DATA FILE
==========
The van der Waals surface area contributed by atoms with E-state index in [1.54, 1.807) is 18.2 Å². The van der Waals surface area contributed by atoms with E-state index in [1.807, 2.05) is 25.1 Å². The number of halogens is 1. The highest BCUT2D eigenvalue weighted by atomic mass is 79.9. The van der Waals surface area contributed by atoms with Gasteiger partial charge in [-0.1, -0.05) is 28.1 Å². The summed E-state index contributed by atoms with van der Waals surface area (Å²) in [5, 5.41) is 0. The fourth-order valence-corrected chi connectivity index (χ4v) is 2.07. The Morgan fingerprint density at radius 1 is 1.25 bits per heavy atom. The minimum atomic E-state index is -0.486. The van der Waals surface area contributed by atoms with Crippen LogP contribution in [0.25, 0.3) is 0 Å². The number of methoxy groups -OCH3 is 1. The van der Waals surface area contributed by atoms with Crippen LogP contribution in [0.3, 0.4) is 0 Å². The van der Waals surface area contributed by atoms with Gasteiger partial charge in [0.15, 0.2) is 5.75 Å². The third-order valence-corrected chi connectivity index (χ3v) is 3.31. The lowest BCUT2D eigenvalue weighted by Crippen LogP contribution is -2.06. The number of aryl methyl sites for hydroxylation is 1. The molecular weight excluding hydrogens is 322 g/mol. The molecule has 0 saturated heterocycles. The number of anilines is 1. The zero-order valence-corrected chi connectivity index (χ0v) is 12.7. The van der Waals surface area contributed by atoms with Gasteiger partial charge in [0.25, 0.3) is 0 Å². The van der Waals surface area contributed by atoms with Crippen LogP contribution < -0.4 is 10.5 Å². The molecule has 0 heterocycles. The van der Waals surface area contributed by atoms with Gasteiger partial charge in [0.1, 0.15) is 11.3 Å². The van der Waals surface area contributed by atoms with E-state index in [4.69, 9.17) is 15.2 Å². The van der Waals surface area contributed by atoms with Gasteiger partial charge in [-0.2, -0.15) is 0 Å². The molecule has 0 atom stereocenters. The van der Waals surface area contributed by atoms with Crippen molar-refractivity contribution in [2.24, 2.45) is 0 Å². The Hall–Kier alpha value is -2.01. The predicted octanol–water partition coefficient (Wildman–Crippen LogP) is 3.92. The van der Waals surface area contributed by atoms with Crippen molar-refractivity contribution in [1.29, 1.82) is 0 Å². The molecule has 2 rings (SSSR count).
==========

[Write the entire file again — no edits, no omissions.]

The van der Waals surface area contributed by atoms with E-state index in [1.54, 1.807) is 18.2 Å². The van der Waals surface area contributed by atoms with E-state index in [1.807, 2.05) is 25.1 Å². The number of halogens is 1. The highest BCUT2D eigenvalue weighted by atomic mass is 79.9. The van der Waals surface area contributed by atoms with Gasteiger partial charge in [-0.1, -0.05) is 28.1 Å². The summed E-state index contributed by atoms with van der Waals surface area (Å²) in [5, 5.41) is 0. The fourth-order valence-corrected chi connectivity index (χ4v) is 2.07. The Morgan fingerprint density at radius 1 is 1.25 bits per heavy atom. The minimum atomic E-state index is -0.486. The van der Waals surface area contributed by atoms with Crippen LogP contribution in [0.25, 0.3) is 0 Å². The number of methoxy groups -OCH3 is 1. The van der Waals surface area contributed by atoms with Crippen LogP contribution in [0.3, 0.4) is 0 Å². The van der Waals surface area contributed by atoms with Gasteiger partial charge in [0.15, 0.2) is 5.75 Å². The third-order valence-corrected chi connectivity index (χ3v) is 3.31. The lowest BCUT2D eigenvalue weighted by Crippen LogP contribution is -2.06. The number of aryl methyl sites for hydroxylation is 1. The molecular weight excluding hydrogens is 322 g/mol. The molecule has 0 saturated heterocycles. The number of anilines is 1. The zero-order valence-corrected chi connectivity index (χ0v) is 12.7. The van der Waals surface area contributed by atoms with Gasteiger partial charge in [0.25, 0.3) is 0 Å². The van der Waals surface area contributed by atoms with Crippen LogP contribution < -0.4 is 10.5 Å². The molecule has 0 heterocycles. The van der Waals surface area contributed by atoms with Gasteiger partial charge in [0.1, 0.15) is 11.3 Å². The van der Waals surface area contributed by atoms with E-state index in [4.69, 9.17) is 15.2 Å². The van der Waals surface area contributed by atoms with Gasteiger partial charge in [-0.2, -0.15) is 0 Å². The molecule has 0 atom stereocenters. The van der Waals surface area contributed by atoms with Crippen molar-refractivity contribution in [2.24, 2.45) is 0 Å². The Hall–Kier alpha value is -2.01. The predicted octanol–water partition coefficient (Wildman–Crippen LogP) is 3.92. The van der Waals surface area contributed by atoms with Crippen molar-refractivity contribution in [1.29, 1.82) is 0 Å². The molecule has 2 rings (SSSR count).